Airshows, camping, pilot products, workshops—you name it and EAA AirVenture has it. AOPA will be bringing the action to you in real time through AOPA Live. For those traveling to Oshkosh, Wis., for AirVenture (July 26 through Aug. 1), stop by AOPA’s Big Yellow Tent (near Hangar C) to see the Fun to Fly Remos GX Sweepstakes aircraft and pledge how you will engage in aviation in 2010. Also, visit the AOPA Let’s Go Flying/Flight Training exhibit in the EAA Learn to Fly Discovery Center on AeroShell Square to learn how to get others involved in flying. July 28 through 30, join AOPA President Craig Fuller and aviation notables for AOPA Live interviews next to the yellow tent. If you can’t make it to Oshkosh, log on to AOPA Live for the interviews.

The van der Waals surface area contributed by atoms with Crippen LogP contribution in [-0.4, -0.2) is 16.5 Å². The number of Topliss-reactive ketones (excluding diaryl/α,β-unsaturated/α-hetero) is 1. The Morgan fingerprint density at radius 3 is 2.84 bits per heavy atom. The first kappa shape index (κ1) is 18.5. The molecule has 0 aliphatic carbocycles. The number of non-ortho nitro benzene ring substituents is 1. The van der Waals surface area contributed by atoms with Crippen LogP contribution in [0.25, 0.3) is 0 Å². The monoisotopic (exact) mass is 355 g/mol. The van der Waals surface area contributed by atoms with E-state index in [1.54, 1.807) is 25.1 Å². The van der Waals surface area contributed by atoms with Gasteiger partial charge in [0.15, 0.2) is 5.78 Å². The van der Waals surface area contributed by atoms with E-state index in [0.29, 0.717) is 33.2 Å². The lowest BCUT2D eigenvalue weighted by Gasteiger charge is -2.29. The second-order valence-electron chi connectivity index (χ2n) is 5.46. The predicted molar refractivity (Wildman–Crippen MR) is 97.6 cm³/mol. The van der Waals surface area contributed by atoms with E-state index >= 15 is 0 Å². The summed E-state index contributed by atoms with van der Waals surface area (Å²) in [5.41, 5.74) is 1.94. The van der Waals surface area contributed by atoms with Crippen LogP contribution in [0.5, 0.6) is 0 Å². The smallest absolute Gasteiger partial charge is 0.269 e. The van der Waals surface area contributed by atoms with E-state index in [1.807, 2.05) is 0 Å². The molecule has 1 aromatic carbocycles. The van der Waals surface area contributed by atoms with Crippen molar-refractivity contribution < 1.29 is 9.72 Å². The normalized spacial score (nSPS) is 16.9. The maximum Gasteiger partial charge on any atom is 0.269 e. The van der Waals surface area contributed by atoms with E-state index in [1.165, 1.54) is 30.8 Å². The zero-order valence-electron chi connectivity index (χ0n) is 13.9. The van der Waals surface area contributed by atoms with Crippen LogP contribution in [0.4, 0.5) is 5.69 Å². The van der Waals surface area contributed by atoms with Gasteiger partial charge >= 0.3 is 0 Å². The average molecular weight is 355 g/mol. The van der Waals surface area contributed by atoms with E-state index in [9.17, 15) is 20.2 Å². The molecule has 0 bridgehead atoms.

When thousands of pilots, aircraft owners, and aviation enthusiasts flock to Long Beach, Calif., for AOPA Aviation Summit in November, many of those who fly in for the event will get help on the flight line from host FBO AirFlite Aviation Services. Long Beach Airport/Daugherty Field and AirFlite are hosting AOPA’s annual convention for the third time. AirFlite will provide FBO services for transient aircraft and support services for the second annual Airportfest, which includes activities for the whole family and a one-of-a-kind static aircraft display. Read more>>